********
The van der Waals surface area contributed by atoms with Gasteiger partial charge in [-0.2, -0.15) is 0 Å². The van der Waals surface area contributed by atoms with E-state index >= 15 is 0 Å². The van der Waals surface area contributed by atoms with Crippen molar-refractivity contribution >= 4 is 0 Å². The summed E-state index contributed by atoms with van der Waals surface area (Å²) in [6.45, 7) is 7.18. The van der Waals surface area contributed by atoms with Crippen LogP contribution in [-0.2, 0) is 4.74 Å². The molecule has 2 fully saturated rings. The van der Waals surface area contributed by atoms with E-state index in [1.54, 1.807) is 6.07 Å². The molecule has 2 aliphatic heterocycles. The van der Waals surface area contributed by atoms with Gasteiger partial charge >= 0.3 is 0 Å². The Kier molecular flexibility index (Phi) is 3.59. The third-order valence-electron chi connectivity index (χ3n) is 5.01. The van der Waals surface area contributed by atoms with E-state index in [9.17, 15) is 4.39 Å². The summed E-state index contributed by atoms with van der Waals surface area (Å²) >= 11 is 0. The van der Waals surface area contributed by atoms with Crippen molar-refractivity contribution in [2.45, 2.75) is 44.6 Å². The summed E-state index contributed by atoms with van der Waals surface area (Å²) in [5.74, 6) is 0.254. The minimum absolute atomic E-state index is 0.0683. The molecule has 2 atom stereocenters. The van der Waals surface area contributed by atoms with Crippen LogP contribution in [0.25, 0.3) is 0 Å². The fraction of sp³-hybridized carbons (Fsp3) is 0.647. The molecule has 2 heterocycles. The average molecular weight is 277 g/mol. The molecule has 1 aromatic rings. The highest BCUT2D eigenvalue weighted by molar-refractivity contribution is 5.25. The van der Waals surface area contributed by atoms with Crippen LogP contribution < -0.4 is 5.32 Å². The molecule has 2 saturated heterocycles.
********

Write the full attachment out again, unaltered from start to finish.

The van der Waals surface area contributed by atoms with Gasteiger partial charge in [-0.2, -0.15) is 0 Å². The van der Waals surface area contributed by atoms with E-state index >= 15 is 0 Å². The van der Waals surface area contributed by atoms with Crippen molar-refractivity contribution >= 4 is 0 Å². The summed E-state index contributed by atoms with van der Waals surface area (Å²) in [6.45, 7) is 7.18. The van der Waals surface area contributed by atoms with Crippen LogP contribution in [-0.2, 0) is 4.74 Å². The molecule has 2 fully saturated rings. The van der Waals surface area contributed by atoms with E-state index in [1.54, 1.807) is 6.07 Å². The molecule has 2 aliphatic heterocycles. The van der Waals surface area contributed by atoms with Gasteiger partial charge >= 0.3 is 0 Å². The Kier molecular flexibility index (Phi) is 3.59. The third-order valence-electron chi connectivity index (χ3n) is 5.01. The van der Waals surface area contributed by atoms with E-state index in [9.17, 15) is 4.39 Å². The summed E-state index contributed by atoms with van der Waals surface area (Å²) >= 11 is 0. The van der Waals surface area contributed by atoms with Crippen molar-refractivity contribution in [2.45, 2.75) is 44.6 Å². The summed E-state index contributed by atoms with van der Waals surface area (Å²) in [5.74, 6) is 0.254. The minimum absolute atomic E-state index is 0.0683. The molecule has 2 atom stereocenters. The van der Waals surface area contributed by atoms with Crippen LogP contribution in [0.25, 0.3) is 0 Å². The fraction of sp³-hybridized carbons (Fsp3) is 0.647. The molecule has 2 heterocycles. The average molecular weight is 277 g/mol. The molecule has 1 aromatic rings. The highest BCUT2D eigenvalue weighted by molar-refractivity contribution is 5.25. The van der Waals surface area contributed by atoms with Crippen LogP contribution < -0.4 is 5.32 Å². The molecule has 2 saturated heterocycles.